When To Replace Your Night Guard?

When To Replace Your Night Guard?

If you are anything like me, I always want to get the most out of my purchases. None the less, it is still important to know when the time has come to be out with the old and in with the new. The same goes for your night guard. Whilst our night guards are built with high quality, durable materials, as I’m sure your one from the dentist would also be, they, unfortunately, don’t last forever. Particularly if you are a regular grinder or clencher and wearing your guard every night, eventually the time will come where you will need a replacement.

How long your guard will last will depend on the frequency you wear the guard, your grinding habits, the thickness and make of your guard and how well you clean and store your guard. Whilst many people decide their guard has become too discoloured, dirty or smelly and they would like a new one, there are some other physical attributes to look out for.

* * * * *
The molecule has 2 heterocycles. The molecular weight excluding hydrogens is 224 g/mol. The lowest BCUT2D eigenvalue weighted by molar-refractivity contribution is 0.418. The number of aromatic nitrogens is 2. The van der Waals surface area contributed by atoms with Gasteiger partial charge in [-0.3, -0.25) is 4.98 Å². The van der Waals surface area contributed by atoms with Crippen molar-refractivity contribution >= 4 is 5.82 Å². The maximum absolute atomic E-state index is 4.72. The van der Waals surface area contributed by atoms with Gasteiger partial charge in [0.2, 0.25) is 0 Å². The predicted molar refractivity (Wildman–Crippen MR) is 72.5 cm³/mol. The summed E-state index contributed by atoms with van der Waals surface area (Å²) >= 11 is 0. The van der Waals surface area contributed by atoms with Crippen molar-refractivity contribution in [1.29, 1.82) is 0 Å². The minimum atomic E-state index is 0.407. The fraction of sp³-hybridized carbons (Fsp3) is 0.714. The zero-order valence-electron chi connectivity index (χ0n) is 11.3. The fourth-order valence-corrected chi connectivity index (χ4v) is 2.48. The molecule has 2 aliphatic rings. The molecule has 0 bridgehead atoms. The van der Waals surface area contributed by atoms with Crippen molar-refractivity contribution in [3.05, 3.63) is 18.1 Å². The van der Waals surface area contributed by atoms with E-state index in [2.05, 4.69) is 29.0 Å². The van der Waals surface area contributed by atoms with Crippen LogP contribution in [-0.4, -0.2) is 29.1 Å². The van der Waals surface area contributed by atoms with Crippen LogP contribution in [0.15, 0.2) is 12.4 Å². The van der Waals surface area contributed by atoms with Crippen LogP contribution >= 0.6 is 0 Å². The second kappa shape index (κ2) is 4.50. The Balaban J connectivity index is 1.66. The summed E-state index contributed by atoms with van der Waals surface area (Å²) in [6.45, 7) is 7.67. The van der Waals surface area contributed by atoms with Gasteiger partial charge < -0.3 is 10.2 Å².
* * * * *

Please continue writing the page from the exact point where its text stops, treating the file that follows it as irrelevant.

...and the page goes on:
• Cracks in the guard
  • Small Tears
  • The shape is deformed and no longer fits correctly
  • The mouthguard doesn’t cover all of the chewing surfaces in your mouth

If your mouthguard falls under any of these categories it will no longer be performing in it’s the best ability at absorbing the pressure from grinding and clenching. It will also no longer be doing the best job at protecting your teeth.

What do we recommend to help you prolong the life of your guard?

The number one way to protect your night guard is to try to keep it clean. We have advice on how to best clean your night guard on our blog ‘Dog Ate Your Night Guard?’.

For your best value for money, we also recommend the Customer Care Plan, which entitles you to one free night guard. We keep your impressions on file so we can quickly arrange for a new guard to be made and sent out to you if something is to happen to your original. Lots of our customers will redeem their guard shortly after purchase so they have a backup or can alternate between the two.

Leave a comment

Please note, comments must be approved before they are published